is in her 20’s and is indicative of the new wave of professionals who have been increasingly embracing film. As a portrait and documentary photographer, she has already worked for Adidas and Nike, and for Vice and i-D magazines, plus winning the ‘Portrait of Britain Award 2016’ and more everyday. 90% of her images are medium format using Kodak Portra 400.
While she has shot digital, she finds it “too compressed” for her liking. Plus, how can you argue with Portra 400. The great thing about film, which I think many people overlook, is lack of input from any clients, art directors, assistants, subject or hangers on. When you produce an image,…it’s all yours.
She just finds something about film that adds a whole new level of life and atmosphere to a photo. Especially the relatively humongous 6×7 negative from the Mamiya RZ 67. I loves the colors and skin tones that she from shooting on film. And with only 15 frames on a roll of film, (645), she views each and every shot as “the image”. The idea of “fixing it in post” is negated. In a strange way, this frees both the photographer and subject when they know how precious each capture is.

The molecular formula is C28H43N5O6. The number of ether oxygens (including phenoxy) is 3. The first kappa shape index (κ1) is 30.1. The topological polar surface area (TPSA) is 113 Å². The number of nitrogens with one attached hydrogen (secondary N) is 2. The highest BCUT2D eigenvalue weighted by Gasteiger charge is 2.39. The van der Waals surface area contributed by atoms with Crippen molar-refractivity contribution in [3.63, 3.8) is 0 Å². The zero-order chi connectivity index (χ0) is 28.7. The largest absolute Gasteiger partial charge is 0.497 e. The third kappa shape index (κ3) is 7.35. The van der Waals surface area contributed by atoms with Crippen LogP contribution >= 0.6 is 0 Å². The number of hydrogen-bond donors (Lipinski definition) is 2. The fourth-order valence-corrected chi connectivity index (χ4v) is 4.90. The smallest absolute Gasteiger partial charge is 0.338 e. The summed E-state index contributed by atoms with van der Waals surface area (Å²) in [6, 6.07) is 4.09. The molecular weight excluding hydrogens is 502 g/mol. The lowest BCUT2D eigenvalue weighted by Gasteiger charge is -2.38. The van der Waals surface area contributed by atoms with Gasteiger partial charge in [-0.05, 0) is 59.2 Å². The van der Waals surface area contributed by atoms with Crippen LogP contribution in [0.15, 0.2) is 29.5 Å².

The Mamiya 645 and Mamiya RZ 67
Rosie Matheson loves not only the look of medium format film, but also has a love affair with the tactile feel of the cameras themselves. She mostly uses a Mamiya 645 or Mamiya RZ67, and seems to almost strive for a smooth bokeh and natural light that results in those ‘dreamy’ images. Both of these cameras were quite expensive when they were released, but are selling at prices that are near “giveaways” these days. Especially the Mamiya RZ67. The lenses and the negative, (at 6x7cm), are glorious! Check out more of her work on her site link below.